Singapore manager of Baltimore bridge ship was grilled over death in Australian waters six years ago

Sean Smith
The Nightly
2 Min Read
The container ship struck a bridge pylon, crumpling almost the entire structure into the water.
The container ship struck a bridge pylon, crumpling almost the entire structure into the water. Credit: AP

The Singapore maritime manager implicated in the fatal Baltimore bridge collapse in the US was grilled six years ago over a mysterious death on a container ship out of Fremantle.

Synergy Marine was the operator of the OOCL Kuala Lumpur when one of its crew was killed on June 3, 2018, after repairing an elevator on the vessel, south-east of Port Botany.

Investigations by the Australian Transport Safety Bureau found safety shortcomings contributed to the death of the man, who received fatal injuries after being trapped between the elevator cage and the ship’s bulkhead.

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However, the ATSB said “the exact circumstances” around the death “could not be determined”, questioning how the elevator control was changed from manual to auto and the elevator called when the crew member was still in the shaft.

The investigation found that safety barriers were not in place before work commenced, the ship’s crew were not warned against using the elevator and no warning signs were posted at the access doors.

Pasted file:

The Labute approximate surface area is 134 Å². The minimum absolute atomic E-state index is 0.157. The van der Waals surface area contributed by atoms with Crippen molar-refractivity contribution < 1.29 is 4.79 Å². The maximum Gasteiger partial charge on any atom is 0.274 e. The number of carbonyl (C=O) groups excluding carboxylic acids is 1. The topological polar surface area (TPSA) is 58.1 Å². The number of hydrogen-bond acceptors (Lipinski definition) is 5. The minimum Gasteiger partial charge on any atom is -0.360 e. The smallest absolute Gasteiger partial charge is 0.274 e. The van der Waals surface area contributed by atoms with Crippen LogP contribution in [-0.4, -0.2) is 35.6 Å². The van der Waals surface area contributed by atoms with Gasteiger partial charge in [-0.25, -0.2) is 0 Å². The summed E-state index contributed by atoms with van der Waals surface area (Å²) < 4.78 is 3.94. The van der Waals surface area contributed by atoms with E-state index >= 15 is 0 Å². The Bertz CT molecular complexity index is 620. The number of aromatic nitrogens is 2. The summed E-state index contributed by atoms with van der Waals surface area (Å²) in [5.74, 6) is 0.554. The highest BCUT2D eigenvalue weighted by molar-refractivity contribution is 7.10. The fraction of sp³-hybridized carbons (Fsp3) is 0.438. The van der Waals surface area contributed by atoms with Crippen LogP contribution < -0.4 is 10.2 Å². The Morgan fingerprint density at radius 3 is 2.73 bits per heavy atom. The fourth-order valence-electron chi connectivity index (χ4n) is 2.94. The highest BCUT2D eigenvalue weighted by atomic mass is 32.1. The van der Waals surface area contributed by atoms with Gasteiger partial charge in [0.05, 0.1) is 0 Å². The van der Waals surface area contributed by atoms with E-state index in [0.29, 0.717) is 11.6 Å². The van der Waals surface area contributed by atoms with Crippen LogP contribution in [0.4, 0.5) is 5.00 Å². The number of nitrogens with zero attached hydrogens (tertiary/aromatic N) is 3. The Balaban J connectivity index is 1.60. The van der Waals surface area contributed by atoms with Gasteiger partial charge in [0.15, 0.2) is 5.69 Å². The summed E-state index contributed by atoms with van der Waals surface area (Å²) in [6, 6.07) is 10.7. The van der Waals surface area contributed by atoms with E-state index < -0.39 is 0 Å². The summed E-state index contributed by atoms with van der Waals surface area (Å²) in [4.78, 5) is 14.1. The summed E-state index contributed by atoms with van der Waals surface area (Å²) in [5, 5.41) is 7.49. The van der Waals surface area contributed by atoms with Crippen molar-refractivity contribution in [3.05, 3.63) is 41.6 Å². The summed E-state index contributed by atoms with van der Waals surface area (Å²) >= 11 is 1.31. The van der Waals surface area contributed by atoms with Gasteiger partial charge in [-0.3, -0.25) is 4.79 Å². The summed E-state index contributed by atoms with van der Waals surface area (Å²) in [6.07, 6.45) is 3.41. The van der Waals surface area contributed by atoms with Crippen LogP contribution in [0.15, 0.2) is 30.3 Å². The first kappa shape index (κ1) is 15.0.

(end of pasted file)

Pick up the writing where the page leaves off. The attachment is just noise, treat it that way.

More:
Following the fatality, the ATSB said Synergy Marine had launched an education program throughout the fleet to address its safe work practices, permit-to-work system, risk assessment and elevator maintenance.

Synergy Marine’s safety record is under renewed scrutiny since the container ship Dali hit a pylon on Baltimore’s Francis Scott Key Bridge on Tuesday, sending the structure into the water.

Six people on the bridge are missing and presumed dead after falling into the frigid water below.

The 289m-long Dali, one of 660 vessels said to be managed by Synergy, was carrying 4679 shipping containers and leaving Baltimore en route to Sri Lanka. None of its crew were injured.

The same ship was involved in an incident in Antwerp Belgium in 2016, when it hit a quay as it tried to exit a container terminal.

A later inspection last year in San Antonio Chile found the vessel had “propulsion and auxiliary machinery” deficiencies, according to data on the public Equasis website, which provides information on ships.

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